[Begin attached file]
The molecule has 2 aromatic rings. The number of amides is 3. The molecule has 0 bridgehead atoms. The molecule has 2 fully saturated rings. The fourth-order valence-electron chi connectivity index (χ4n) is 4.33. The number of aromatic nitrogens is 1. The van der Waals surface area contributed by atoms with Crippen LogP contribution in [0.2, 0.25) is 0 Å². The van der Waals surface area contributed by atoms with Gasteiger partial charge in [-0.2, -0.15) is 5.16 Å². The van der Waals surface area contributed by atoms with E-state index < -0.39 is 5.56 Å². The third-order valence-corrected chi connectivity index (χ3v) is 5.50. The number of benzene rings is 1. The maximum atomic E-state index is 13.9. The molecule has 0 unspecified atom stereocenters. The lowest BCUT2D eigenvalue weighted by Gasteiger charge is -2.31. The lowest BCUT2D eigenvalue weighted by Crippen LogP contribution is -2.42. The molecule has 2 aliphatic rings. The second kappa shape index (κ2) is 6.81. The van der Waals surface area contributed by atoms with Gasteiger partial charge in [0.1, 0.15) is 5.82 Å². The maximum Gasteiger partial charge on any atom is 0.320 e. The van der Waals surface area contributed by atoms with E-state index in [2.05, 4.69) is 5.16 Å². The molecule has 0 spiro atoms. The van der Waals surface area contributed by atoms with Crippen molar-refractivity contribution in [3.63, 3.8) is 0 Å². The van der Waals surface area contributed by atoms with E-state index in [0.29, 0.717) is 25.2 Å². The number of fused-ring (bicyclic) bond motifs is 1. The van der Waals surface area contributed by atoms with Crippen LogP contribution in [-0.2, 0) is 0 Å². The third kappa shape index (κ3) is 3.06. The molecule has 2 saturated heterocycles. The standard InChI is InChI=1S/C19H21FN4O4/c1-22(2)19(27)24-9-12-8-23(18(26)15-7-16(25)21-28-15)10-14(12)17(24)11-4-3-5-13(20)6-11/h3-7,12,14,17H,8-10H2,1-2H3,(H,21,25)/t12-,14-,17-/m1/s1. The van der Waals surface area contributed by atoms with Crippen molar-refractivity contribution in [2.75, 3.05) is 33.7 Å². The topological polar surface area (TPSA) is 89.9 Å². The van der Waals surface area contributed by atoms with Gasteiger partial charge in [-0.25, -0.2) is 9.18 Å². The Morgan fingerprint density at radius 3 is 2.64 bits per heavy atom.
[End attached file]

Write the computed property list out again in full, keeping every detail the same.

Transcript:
The molecule has 2 aromatic rings. The number of amides is 3. The molecule has 0 bridgehead atoms. The molecule has 2 fully saturated rings. The fourth-order valence-electron chi connectivity index (χ4n) is 4.33. The number of aromatic nitrogens is 1. The van der Waals surface area contributed by atoms with Crippen LogP contribution in [0.2, 0.25) is 0 Å². The van der Waals surface area contributed by atoms with Gasteiger partial charge in [-0.2, -0.15) is 5.16 Å². The van der Waals surface area contributed by atoms with E-state index < -0.39 is 5.56 Å². The third-order valence-corrected chi connectivity index (χ3v) is 5.50. The number of benzene rings is 1. The maximum atomic E-state index is 13.9. The molecule has 0 unspecified atom stereocenters. The lowest BCUT2D eigenvalue weighted by Gasteiger charge is -2.31. The lowest BCUT2D eigenvalue weighted by Crippen LogP contribution is -2.42. The molecule has 2 aliphatic rings. The second kappa shape index (κ2) is 6.81. The van der Waals surface area contributed by atoms with Gasteiger partial charge in [0.1, 0.15) is 5.82 Å². The maximum Gasteiger partial charge on any atom is 0.320 e. The van der Waals surface area contributed by atoms with E-state index in [2.05, 4.69) is 5.16 Å². The molecule has 0 spiro atoms. The van der Waals surface area contributed by atoms with Crippen molar-refractivity contribution in [3.63, 3.8) is 0 Å². The van der Waals surface area contributed by atoms with E-state index in [0.29, 0.717) is 25.2 Å². The number of fused-ring (bicyclic) bond motifs is 1. The van der Waals surface area contributed by atoms with Crippen LogP contribution in [-0.2, 0) is 0 Å². The third kappa shape index (κ3) is 3.06. The molecule has 2 saturated heterocycles. The standard InChI is InChI=1S/C19H21FN4O4/c1-22(2)19(27)24-9-12-8-23(18(26)15-7-16(25)21-28-15)10-14(12)17(24)11-4-3-5-13(20)6-11/h3-7,12,14,17H,8-10H2,1-2H3,(H,21,25)/t12-,14-,17-/m1/s1. The van der Waals surface area contributed by atoms with Crippen molar-refractivity contribution in [2.75, 3.05) is 33.7 Å². The topological polar surface area (TPSA) is 89.9 Å². The van der Waals surface area contributed by atoms with Gasteiger partial charge in [-0.25, -0.2) is 9.18 Å². The Morgan fingerprint density at radius 3 is 2.64 bits per heavy atom.